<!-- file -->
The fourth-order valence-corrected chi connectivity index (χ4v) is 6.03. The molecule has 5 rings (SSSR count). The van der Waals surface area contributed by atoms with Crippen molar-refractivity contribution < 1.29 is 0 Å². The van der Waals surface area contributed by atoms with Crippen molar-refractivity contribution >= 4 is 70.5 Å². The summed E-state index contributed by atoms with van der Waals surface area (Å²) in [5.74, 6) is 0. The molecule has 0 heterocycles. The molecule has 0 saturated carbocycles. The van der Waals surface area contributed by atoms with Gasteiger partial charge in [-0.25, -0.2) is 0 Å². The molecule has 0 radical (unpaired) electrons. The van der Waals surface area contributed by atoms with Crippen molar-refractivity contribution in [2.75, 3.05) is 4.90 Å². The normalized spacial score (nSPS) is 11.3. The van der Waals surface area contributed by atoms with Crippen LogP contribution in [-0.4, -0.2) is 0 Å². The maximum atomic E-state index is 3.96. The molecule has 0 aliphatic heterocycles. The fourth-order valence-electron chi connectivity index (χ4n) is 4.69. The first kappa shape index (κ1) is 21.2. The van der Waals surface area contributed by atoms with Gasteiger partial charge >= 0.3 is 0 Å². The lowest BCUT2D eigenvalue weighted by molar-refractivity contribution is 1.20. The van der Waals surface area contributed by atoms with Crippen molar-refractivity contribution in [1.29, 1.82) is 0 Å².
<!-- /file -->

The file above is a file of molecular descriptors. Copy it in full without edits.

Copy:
The fourth-order valence-corrected chi connectivity index (χ4v) is 6.03. The molecule has 5 rings (SSSR count). The van der Waals surface area contributed by atoms with Crippen molar-refractivity contribution < 1.29 is 0 Å². The van der Waals surface area contributed by atoms with Crippen molar-refractivity contribution >= 4 is 70.5 Å². The summed E-state index contributed by atoms with van der Waals surface area (Å²) in [5.74, 6) is 0. The molecule has 0 heterocycles. The molecule has 0 saturated carbocycles. The van der Waals surface area contributed by atoms with Gasteiger partial charge in [-0.25, -0.2) is 0 Å². The molecule has 0 radical (unpaired) electrons. The van der Waals surface area contributed by atoms with Crippen molar-refractivity contribution in [2.75, 3.05) is 4.90 Å². The normalized spacial score (nSPS) is 11.3. The van der Waals surface area contributed by atoms with Crippen LogP contribution in [-0.4, -0.2) is 0 Å². The maximum atomic E-state index is 3.96. The molecule has 0 aliphatic heterocycles. The fourth-order valence-electron chi connectivity index (χ4n) is 4.69. The first kappa shape index (κ1) is 21.2. The van der Waals surface area contributed by atoms with Gasteiger partial charge >= 0.3 is 0 Å². The lowest BCUT2D eigenvalue weighted by molar-refractivity contribution is 1.20. The van der Waals surface area contributed by atoms with Crippen molar-refractivity contribution in [1.29, 1.82) is 0 Å².